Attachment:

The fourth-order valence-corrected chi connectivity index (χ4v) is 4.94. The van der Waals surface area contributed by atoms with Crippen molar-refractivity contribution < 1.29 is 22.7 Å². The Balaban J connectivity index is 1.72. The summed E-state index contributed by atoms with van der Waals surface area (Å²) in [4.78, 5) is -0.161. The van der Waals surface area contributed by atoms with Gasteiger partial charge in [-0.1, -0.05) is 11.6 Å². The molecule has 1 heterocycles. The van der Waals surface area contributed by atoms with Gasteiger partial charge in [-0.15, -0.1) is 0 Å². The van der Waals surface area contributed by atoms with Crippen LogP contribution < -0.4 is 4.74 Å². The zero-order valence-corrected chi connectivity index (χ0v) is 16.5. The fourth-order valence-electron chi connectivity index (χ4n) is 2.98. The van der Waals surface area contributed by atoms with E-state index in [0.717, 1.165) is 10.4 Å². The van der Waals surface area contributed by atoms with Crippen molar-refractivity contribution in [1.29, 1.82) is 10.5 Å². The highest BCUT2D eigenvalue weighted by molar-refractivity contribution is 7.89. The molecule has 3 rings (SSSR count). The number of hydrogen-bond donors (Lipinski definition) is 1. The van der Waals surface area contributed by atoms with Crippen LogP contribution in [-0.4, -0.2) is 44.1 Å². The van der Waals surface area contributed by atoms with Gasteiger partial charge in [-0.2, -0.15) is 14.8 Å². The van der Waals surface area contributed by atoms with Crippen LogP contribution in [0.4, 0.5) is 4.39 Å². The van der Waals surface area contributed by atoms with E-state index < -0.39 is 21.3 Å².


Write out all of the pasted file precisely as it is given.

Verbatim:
The fourth-order valence-corrected chi connectivity index (χ4v) is 4.94. The van der Waals surface area contributed by atoms with Crippen molar-refractivity contribution < 1.29 is 22.7 Å². The Balaban J connectivity index is 1.72. The summed E-state index contributed by atoms with van der Waals surface area (Å²) in [4.78, 5) is -0.161. The van der Waals surface area contributed by atoms with Gasteiger partial charge in [-0.1, -0.05) is 11.6 Å². The molecule has 1 heterocycles. The van der Waals surface area contributed by atoms with Gasteiger partial charge in [-0.15, -0.1) is 0 Å². The van der Waals surface area contributed by atoms with Crippen LogP contribution < -0.4 is 4.74 Å². The zero-order valence-corrected chi connectivity index (χ0v) is 16.5. The fourth-order valence-electron chi connectivity index (χ4n) is 2.98. The van der Waals surface area contributed by atoms with E-state index in [0.717, 1.165) is 10.4 Å². The van der Waals surface area contributed by atoms with Crippen molar-refractivity contribution in [1.29, 1.82) is 10.5 Å². The highest BCUT2D eigenvalue weighted by molar-refractivity contribution is 7.89. The molecule has 3 rings (SSSR count). The number of hydrogen-bond donors (Lipinski definition) is 1. The van der Waals surface area contributed by atoms with Crippen LogP contribution in [-0.4, -0.2) is 44.1 Å². The van der Waals surface area contributed by atoms with Gasteiger partial charge in [-0.2, -0.15) is 14.8 Å². The van der Waals surface area contributed by atoms with Crippen LogP contribution in [0.4, 0.5) is 4.39 Å². The van der Waals surface area contributed by atoms with E-state index < -0.39 is 21.3 Å².